The 41st International Sea Turtle Symposium was held in Cartagena, Colombia, and brought together more than 600 experts from around the world from March 18-24. The meeting had a wide variety of activities, including regional meetings, workshops, conferences and cultural spaces, all focused on the conservation of the world’s sea turtle species.
Pacuare Reserve was able to be part of this important event through our Research and Conservation Coordinator, Claudio Quesada, who explains that "the symposiums are the best time to share with the turtle family of the planet. A lot of experiences are shared; we learn and teach".
Claudio Quesada, Pacuare Reserve Research and Conservation Coordinator
Bridging the gap
This year's Symposium focused on community outreach, something in which Pacuare Reserve has extensive experience, as its staff is mostly made up of people from the area, in addition to having developed numerous environmental education experiences with local schools and colleges.
One of the main topics discussed at the symposium was the illegal trade of sea turtle products. To address this problem, regional groups were created, and the Pacuare Reserve was included in the Americas group. A Latin American group was also created with more than 400 people, which allows for closer contact between the different organizations, in parallel to the regional meeting held by RETOMALA (Reunión Tortuguera Latina/Latin Turtle Reunion).
Sharing experiences and knowledge
Pacuare Reserve participated in several workshops, including one on “Technologies for Large Scale Monitoring”, where we explained how drones can support research processes. We also shared in a workshop on Sea Turtle Medicine and Rehabilitation about our experiences with flipper problems, liquid assisted feeding, radiology, shell stabilizations and healing, and blood sampling.
Participants in the workshop on Technologies for large-scale Sea Turtle Monitoring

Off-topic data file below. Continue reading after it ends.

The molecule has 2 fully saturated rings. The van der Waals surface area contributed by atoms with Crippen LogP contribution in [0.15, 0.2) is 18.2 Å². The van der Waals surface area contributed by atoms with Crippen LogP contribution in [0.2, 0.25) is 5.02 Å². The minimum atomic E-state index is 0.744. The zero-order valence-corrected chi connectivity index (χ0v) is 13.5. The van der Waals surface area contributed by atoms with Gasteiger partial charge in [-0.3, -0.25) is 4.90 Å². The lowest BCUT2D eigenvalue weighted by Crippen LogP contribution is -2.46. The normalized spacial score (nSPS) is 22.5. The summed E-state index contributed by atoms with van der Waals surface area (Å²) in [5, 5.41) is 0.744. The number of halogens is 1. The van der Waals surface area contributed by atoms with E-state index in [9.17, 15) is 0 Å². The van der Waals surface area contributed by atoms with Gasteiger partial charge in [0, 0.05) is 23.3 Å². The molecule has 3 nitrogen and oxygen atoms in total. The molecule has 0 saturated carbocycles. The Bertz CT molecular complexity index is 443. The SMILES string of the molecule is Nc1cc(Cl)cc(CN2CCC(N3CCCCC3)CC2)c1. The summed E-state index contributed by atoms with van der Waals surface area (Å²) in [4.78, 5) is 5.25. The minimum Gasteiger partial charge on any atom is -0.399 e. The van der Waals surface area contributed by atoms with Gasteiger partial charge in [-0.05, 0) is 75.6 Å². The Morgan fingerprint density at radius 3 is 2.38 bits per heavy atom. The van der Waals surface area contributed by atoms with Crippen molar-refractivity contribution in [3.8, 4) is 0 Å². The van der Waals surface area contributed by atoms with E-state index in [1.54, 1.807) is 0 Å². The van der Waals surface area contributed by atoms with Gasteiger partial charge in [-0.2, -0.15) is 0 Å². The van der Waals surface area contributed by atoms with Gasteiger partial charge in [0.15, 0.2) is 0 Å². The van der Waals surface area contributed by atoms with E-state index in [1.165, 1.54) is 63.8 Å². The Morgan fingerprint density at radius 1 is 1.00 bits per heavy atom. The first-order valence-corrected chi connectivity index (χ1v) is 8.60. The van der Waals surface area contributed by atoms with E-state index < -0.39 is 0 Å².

The Reserve presented an analysis of the population trend of sea turtles that have arrived on Pacuare Reserve’s beaches in the last 32 years, including data on the number of females registered, which allowed us to discover that some of them nest on other beaches. Emphasis was placed on the need to work together with organizations from other countries to learn about trends, needs, and threats. Additionally, we also spoke about how the work of the Reserve is linked to the Sustainable Development Goals.
Infographic presented through a poster. The infographic was designed by Vanguart Communication Agency and is available for download here
On the other hand, Claudio participated as one of the speakers in a keynote presentation on the tracking data of nesting females with satellite transmitters. In the presentation, a comparison was made with females whose transmitters were installed in Florida, which made it possible to discover that both groups of females use the same feeding site.
The Symposium also included several cultural events, and for the first time, the idea was to leave a memory of the event in the hotel, so a local artist was commissioned to create a mural representing the work being done to protect sea turtles. Claudio had the honor of being the first to leave his mark on the painting.
The 41st International Sea Turtle Symposium was a very beneficial experience for the conservation of these species. The Pacuare Reserve had the opportunity to share its experience and knowledge, and at the same time learn from experts from around the world. It is essential to continue working together to protect and preserve these species and their habitat, and the symposiums are an ideal space to continue advancing this goal.